TACOMA, Wash — Brian Statz calls himself an addict in recovery. Statz said he was faithfully attending sobriety meetings at the drug and alcohol treatment center at Pierce County Alliance until Washington’s stay-at-home order went into effect.
Support meetings switched from in person to online, but Statz, who is homeless, said he’s been unable to make some of the meetings.
“I’m trying to change my life,” he said. “[But] I miss my sessions because I’m not able to get on the WiFi and actually be able to sit and have good connection for an hour at a time.”
Dr. Terree Schmidt-Whelan, executive director of Pierce County Alliance, said the non-profit social service agency is working to ensure that rehabilitation clients like Statz do not slip through the cracks, by offering them burner phones with WiFi to access online Zoom meetings.
Some clients have found the online meetings more convenient than attending in person, Schmidt-Whelan said. But not all of them have.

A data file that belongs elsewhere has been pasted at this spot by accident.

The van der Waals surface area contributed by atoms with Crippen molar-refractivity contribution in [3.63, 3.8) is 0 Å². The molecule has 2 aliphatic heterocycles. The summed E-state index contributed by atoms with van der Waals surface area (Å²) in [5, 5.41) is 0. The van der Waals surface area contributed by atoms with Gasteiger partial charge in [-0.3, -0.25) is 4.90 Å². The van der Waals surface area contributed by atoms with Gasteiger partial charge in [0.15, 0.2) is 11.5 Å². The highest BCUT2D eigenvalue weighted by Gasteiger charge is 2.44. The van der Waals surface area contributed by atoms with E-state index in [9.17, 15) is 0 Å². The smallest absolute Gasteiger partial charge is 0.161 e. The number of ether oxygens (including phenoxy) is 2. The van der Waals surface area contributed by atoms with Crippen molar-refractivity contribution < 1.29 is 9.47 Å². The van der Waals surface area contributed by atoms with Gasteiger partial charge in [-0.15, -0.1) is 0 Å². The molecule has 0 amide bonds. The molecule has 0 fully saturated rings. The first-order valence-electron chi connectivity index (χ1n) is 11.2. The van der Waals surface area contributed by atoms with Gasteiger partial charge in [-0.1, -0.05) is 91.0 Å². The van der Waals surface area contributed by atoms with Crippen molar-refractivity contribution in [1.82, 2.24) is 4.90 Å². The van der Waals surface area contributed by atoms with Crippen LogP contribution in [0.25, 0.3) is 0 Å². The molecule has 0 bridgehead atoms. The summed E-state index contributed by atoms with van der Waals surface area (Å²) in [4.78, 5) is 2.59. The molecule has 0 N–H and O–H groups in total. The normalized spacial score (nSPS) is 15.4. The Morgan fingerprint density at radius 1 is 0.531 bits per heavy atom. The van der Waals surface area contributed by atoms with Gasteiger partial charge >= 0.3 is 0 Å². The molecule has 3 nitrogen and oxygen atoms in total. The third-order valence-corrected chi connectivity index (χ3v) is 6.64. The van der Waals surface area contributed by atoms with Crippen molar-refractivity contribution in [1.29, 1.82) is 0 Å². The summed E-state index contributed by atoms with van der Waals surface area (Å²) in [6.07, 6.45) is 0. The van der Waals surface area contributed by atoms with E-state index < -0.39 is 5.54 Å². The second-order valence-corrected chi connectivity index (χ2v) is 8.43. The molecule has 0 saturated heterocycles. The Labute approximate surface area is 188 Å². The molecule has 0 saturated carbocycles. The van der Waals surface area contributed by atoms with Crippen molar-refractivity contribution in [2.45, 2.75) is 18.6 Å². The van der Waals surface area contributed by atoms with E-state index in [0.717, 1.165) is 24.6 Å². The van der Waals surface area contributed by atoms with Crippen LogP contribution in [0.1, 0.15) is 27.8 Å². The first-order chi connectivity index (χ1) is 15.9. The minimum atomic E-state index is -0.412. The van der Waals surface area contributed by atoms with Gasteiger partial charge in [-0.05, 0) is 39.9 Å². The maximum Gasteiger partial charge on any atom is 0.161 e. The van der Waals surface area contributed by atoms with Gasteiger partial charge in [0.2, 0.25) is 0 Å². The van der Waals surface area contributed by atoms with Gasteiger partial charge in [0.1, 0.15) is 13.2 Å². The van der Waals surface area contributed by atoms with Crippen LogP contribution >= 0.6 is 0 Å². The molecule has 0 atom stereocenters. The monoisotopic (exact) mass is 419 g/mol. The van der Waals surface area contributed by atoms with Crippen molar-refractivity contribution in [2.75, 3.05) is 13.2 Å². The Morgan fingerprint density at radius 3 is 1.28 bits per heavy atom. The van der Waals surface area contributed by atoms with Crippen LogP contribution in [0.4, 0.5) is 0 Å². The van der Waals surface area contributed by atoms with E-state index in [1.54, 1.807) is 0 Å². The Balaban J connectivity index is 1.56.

“I think there’s something to physical proximity that is important to folks who are in the recovery community,” said Pierce County Councilman Derek Young, a member of the county’s Opioid Task Force.
Young said COVID-19 restrictions may have left some recovering addicts feeling isolated.
“We know, unfortunately, that there are some folks who are going to have some setbacks,” Young said. “We have to figure out a way to get resources to those folks.”
Young said funding from the federal CARES Act is in the works for Pierce County behavioral health programs and could assist with tele-health resources and medically assisted treatment.
But that funding will not be a panacea and Young said the outlook for people like Statz, who have no safety nets, could remain bleak for some time.
“I know people are hurting right now,” Young said. “The main message is hang in there. Help is on the way and we’ll try to do our best to help people through this, recognizing this is tough.”